More on the Ravitch Commission’s MTA Fix

Brad hit the major points from today’s Ravitch/Paterson/Bloomberg press conference. Here are some more details on the MTA rescue plan they unveiled. (The whole Ravitch Commission report is available as a PDF.)

  • Bridge tolls would be cashless, using E-ZPass and license plate capture
    technology, not toll booths. The city would transfer ownership of East
    and Harlem River bridges to the MTA. Ravitch described this process as
    "very complicated" and said discussions were ongoing, but did not
    specify which legislative approvals would be required.
  • The payroll tax, expected to generate $1.5 billion yearly, would be used to finance bonds for the MTA capital program. Ravitch described this as a lockbox structure that would keep farebox revenue separate from capital funding. (The underlying principle is that straphangers should pay for operating the system, not the capital program.) An exception would be made during the first year the tax is in effect, when it would be used to stave off deep service cuts and hold down the fare hike to eight percent, as opposed to the 23 percent hike that was unveiled last month. The state legislature will have to approve the tax.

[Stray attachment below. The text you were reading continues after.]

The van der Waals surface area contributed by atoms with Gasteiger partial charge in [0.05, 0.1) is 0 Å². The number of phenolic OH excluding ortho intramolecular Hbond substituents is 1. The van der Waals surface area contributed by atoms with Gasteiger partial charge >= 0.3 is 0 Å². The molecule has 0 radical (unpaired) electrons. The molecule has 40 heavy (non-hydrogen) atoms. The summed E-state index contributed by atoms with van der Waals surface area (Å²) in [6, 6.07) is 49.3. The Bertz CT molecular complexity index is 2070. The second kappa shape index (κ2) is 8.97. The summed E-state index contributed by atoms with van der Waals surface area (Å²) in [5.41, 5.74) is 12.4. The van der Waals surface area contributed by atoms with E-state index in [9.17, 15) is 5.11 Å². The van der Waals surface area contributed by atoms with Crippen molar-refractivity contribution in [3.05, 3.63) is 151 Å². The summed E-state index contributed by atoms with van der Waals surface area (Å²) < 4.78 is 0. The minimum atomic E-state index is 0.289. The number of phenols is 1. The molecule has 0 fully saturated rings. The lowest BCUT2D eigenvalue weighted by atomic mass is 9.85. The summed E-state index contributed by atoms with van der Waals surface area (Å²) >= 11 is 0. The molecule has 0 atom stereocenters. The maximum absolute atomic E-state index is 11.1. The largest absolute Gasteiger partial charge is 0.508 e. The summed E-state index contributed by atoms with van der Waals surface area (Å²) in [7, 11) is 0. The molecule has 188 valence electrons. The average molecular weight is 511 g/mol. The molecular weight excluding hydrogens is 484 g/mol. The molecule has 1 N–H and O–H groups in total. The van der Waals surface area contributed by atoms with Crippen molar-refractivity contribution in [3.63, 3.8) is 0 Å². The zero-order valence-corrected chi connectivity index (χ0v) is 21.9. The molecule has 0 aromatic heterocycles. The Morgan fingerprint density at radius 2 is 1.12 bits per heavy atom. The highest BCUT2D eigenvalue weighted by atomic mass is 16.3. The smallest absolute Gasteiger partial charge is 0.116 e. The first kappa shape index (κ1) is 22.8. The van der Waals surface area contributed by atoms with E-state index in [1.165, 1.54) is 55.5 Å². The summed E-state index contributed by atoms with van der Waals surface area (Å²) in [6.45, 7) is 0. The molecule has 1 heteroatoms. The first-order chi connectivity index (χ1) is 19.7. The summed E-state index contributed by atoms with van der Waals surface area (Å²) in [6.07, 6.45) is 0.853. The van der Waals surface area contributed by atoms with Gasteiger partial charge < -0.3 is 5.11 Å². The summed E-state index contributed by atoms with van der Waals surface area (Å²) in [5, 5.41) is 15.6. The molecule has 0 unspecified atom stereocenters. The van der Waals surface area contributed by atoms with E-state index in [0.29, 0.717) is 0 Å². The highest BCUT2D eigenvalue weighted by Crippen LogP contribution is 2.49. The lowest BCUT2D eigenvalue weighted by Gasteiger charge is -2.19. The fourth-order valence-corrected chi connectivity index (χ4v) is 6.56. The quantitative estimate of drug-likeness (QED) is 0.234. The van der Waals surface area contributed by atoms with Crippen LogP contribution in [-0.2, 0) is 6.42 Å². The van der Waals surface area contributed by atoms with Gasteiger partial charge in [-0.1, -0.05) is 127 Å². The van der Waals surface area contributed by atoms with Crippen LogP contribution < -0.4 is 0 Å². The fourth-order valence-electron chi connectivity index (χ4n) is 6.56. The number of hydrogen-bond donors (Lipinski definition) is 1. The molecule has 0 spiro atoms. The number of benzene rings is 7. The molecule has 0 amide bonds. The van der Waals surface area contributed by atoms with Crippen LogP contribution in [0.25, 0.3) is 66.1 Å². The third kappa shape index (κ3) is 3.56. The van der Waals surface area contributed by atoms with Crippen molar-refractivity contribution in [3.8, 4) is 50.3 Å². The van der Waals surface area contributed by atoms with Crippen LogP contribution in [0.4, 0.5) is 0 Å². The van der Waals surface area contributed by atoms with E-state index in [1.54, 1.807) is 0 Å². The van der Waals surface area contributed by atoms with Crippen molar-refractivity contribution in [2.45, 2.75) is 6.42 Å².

• Bus service would be extended before the bridge tolls take effect. Ravitch endorsed BRT as a vital component of the rescue package, but did not give specifics about the number of lines to be added. He referred instead to the city’s plan for pilot routes in every borough. "The more we’re able to demonstrate to the public that this is a good thing, the better," he said.
  • Expect action in the state legislature soon. "Time is critical because the MTA is required by law to adopt a balanced budget in December," Ravitch said. The fare increase process will start in January if the legislature does not act by then.

Paterson and Bloomberg gave the plan full endorsements, with the governor portraying its release as a day of reckoning. "The delays, the ways in which responsibility has been shirked if not just ignored in the past, to live for another day — that day has come," he said.

City Room has a good run-down of the press event and some early reactions from advocacy groups and local pols. Looks like many of our electeds see the commuter tax and car registration fees as their preferred alternatives to bridge tolls.

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